The following distinguished speakers have accepted to give an invited lecture at FM'08:
Abstract: The ultimate goal of formal methods is to provide assurances about the quality, performance, security, etc. of systems. While formal tools have advanced greatly over the past two decades, widespread proliferation has not yet occurred, and the full impact of formal methods is still to be realized. This paper presents some ideas on how to catalyze the growth of formal techniques in day-to-day engineering practice. We draw on our experience as hardware engineers that want to use, and have tried to use, formal methods in our own designs. The points we make have probably been made before. However we illustrate each one with concrete designs. Our examples support three major themes: (1) correctness depends highly on the application and even a collection of formal methods cannot handle the whole problem; (2) high-level design languages can facilitate the interaction between design and formal methods; and (3) formal method tools should be presented as integrated debugging aids as opposed to one requiring mastering a foreign language or esoteric concepts.
After one year and a half since its launch in December 2006, the Seventh Research Framework Programme entered its fully operational phase: in the thematic area of ICT, three calls have now been closed, and the first projects from the first call are now fully running. In this talk I will briefly resume the transition form FP6 to FP7 and introduce the role of the ICT theme in the Seventh Research Framework Programme, focusing in particular on the area of Software and Services Engineering. We are now approaching the end of the Work-Programme 2007-2008 period. Details on the first activities and future steps towards the definition of the next WP 2009-2010 will be provided as well.Prof. Dawson Engler "Lessons in the weird and unexpected: some experiences from checking large real systems"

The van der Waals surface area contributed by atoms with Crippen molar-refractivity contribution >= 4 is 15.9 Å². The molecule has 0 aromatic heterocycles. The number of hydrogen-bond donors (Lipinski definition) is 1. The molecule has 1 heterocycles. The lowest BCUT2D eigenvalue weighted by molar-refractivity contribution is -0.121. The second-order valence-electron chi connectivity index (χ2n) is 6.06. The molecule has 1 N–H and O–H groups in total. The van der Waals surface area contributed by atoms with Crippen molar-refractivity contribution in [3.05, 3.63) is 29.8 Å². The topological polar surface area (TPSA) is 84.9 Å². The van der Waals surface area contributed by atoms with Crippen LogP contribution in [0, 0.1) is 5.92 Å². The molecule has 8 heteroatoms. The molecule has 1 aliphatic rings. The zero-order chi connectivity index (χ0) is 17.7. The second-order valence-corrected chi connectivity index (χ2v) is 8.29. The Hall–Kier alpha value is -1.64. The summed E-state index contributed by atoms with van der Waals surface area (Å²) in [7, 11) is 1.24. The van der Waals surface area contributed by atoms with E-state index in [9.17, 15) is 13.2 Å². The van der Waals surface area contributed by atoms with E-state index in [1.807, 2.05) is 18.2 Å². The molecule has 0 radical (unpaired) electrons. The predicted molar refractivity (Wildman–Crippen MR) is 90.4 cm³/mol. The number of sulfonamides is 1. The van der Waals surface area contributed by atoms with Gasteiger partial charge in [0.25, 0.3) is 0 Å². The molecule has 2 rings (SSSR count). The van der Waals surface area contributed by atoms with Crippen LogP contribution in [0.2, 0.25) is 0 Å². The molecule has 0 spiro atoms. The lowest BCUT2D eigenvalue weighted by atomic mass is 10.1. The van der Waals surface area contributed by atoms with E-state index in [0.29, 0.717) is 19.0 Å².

Abstract: This talk will draw on our efforts in using static analysis, model checking, and symbolic execution to find bugs in real code, both in academic and commercial settings. The unifying religion driving all these efforts has been: results matter more than anything. That which works is good, that which does not is not. While this worldview is simple, reality is not. I will discuss some what we learned in struggling with this mismatch.
Prof. Shmuel Katz "Aspects and Formal Methods"
Abstract: Aspects are now commonly used to add functionality that otherwise would cut across the structure of object systems. In this survey, both directions in the connection between aspects and formal methods are examined. On the one hand, the use of aspects to facilitate (general) software verification, and especially model checking, is demonstrated. On the other hand, the new challenges to formal specification and verification posed by aspects are defined, and several existing solutions are described.
Prof. Jay Misra "Simulation, Orchestration and Logical clocks"
Abstract: A language in which discrete event simulations can be coded needs to support the features (1) to describe behavior of a single physical process, (2) to describe concurrent activities of multiple physical processes, including communication, synchronization and interruption, (3) to account for passage of time, and (4) to record system state at appropriate points and create statistical summaries. Orc, a recent language for orchestration of distributed services, combines these features so that complex simulations can be expressed very succinctly. This talk describes the relevant features of Orc for simulation and illustrates them using a number of realistic examples. Additionally, we show that certain combinatorial problems, such as shortest paths in graphs and many problems in computational geometry, can be cast as simulation problems, and solved very simply in Orc.
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